A Maryland man spent 26 hours in jail, had his family's home raided by police using a questionable warrant who confiscated his computers and now faces felony charges for "wiretapping" after uploading a video to YouTube of an undercover police officer pulling a gun on him during a routine traffic stop. Sounds awful, right? It is, but the motorcyclist is partially to blame, at least for the police officer's initial gun-flaunting reaction.
Here's what happened: Anthony Graber was out for a leisurely ride, a
leisurely ride that saw him wheelie through traffic on I-95 at over
100mph before reaching speeds that appear to be in excess of 140mph.
Unbeknownst to Graber, who was wearing a helmet and gloves but no other
protective gear, he passed an unmarked police car while doing all this.
When he pulled off at the next exit, the State Trooper (in plain clothes
and with no badge on display) pulled in front of his bike, jumped out
and pulled a gun, failing to identify himself as a police officer while
brandishing the weapon and shouting "Get off the bike!" Officer J. Uhler
did identify himself properly, but only after acting in an incredibly
aggressive manner and grabbing Graber's CBR1000RR. Uhler holstered his
weapon once a marked car arrived on the scene and made no mention of the
gun waving in his official report.
As a commenter on Photography Is Not A Crime put it: "This could have so
easily ended in the biker being shot or sentenced to death, because he
tried to escape/fight what appeared, rightfully so, to be a gun wielding
maniac with road rage. Not to justify the biker's driving, but an
unmarked police car and a plain clothes officer looks no different than a
thug with a gun!"
So far, so fairly routine. A motorcyclist acts like a jackass, prompting
a proportional, if illegal, response from a thug cop. Happens all the
time, too many bikers insist on riding dangerously in populated areas,
creating a very negative perception of all motorcyclists in the minds of
both the public and in police officers. Too many police officers feel
that they're above the law, abusing their position by bullying or even
assaulting members of the public. Give a cop an excuse (any will work, but riding a motorcycle seems to be particularly effective) and he's going to beat you up/pull a gun on you/arrest you on trumped up charges. That's just a fact of life.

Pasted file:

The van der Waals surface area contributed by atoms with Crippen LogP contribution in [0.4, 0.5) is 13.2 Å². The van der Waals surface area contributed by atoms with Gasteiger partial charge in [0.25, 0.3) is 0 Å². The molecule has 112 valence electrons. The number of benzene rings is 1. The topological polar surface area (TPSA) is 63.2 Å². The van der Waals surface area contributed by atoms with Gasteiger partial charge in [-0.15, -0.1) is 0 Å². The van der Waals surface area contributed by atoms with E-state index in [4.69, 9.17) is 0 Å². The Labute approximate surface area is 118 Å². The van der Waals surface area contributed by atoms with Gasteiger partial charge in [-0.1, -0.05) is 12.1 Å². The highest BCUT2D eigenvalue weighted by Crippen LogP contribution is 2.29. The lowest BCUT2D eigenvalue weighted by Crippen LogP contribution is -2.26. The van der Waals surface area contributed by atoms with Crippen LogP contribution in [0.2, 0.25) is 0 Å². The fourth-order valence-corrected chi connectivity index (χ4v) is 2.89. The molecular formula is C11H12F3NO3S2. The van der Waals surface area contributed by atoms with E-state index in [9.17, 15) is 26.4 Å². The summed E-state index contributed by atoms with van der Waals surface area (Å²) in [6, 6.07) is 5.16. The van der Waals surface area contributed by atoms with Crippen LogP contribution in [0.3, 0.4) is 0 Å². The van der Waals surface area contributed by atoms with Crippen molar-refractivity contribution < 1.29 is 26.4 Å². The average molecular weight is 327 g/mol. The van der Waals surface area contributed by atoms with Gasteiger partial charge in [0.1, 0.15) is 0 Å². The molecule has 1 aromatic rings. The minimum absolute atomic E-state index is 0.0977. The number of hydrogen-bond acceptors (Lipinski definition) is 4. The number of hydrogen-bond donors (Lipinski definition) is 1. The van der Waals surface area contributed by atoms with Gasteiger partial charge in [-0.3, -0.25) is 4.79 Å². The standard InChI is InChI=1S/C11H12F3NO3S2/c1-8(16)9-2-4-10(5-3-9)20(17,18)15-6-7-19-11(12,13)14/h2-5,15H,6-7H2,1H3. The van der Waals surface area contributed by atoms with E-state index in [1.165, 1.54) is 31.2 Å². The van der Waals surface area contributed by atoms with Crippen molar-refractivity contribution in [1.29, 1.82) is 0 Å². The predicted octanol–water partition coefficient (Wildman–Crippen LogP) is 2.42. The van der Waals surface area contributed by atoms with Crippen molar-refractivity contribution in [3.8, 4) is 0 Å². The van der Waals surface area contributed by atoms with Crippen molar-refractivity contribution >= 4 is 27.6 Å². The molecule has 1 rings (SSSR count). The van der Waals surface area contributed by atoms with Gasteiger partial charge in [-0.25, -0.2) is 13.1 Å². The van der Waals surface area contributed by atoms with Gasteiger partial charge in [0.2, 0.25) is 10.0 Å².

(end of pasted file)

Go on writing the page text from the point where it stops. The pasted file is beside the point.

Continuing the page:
But things started to get weird.
Graber, who pled guilty to the 80 in a 65 ticket he was issued at the
stop, felt aggrieved by Uhler's thuggery and decided to upload a video
of the traffic stop to YouTube so the whole world could share in the
experience. Uhler saw the video and understandably didn't want the
recording of his behavior to remain public. Uhler obtained a warrant,
alleging that Graber violated a law banning wiretapping as well as
charges for reckless driving and negligent driving. Six cops raided
Graber's home, detaining his family for 90 minutes and confiscating
Graber's computer equipment.
According to the police, Graber was charged with wiretapping because he
recorded Uhler without his consent. Maryland state law apparently bans
secretly making audible recordings of people in a public place if they
have a reasonable expectation of privacy. Graber refutes the claim that
he violated the law, claiming that his helmet-mounted GoPro camera was
clearly visible throughout the incident and an on-duty police officer
does not have a reasonable expectation of privacy. If convicted, Graber
could face up to five years in jail.
See the problem here? Police have a nearly unlimited ability to break
the law and fuck with us. People who pull wheelies and excessively speed
through traffic make them want to fuck with us. It's guys like Graber
that we have to blame for police aggressively targeting motorcyclists
instead of, say, hippies or foreigners. While we wish we lived in a world
where police weren't little more than gun-toting thugs, we don't. Ride
responsibly, at least when other people are around, and less of us will get the Uhler treatment. Ok?
via Photography Is Not A Crime, ABC2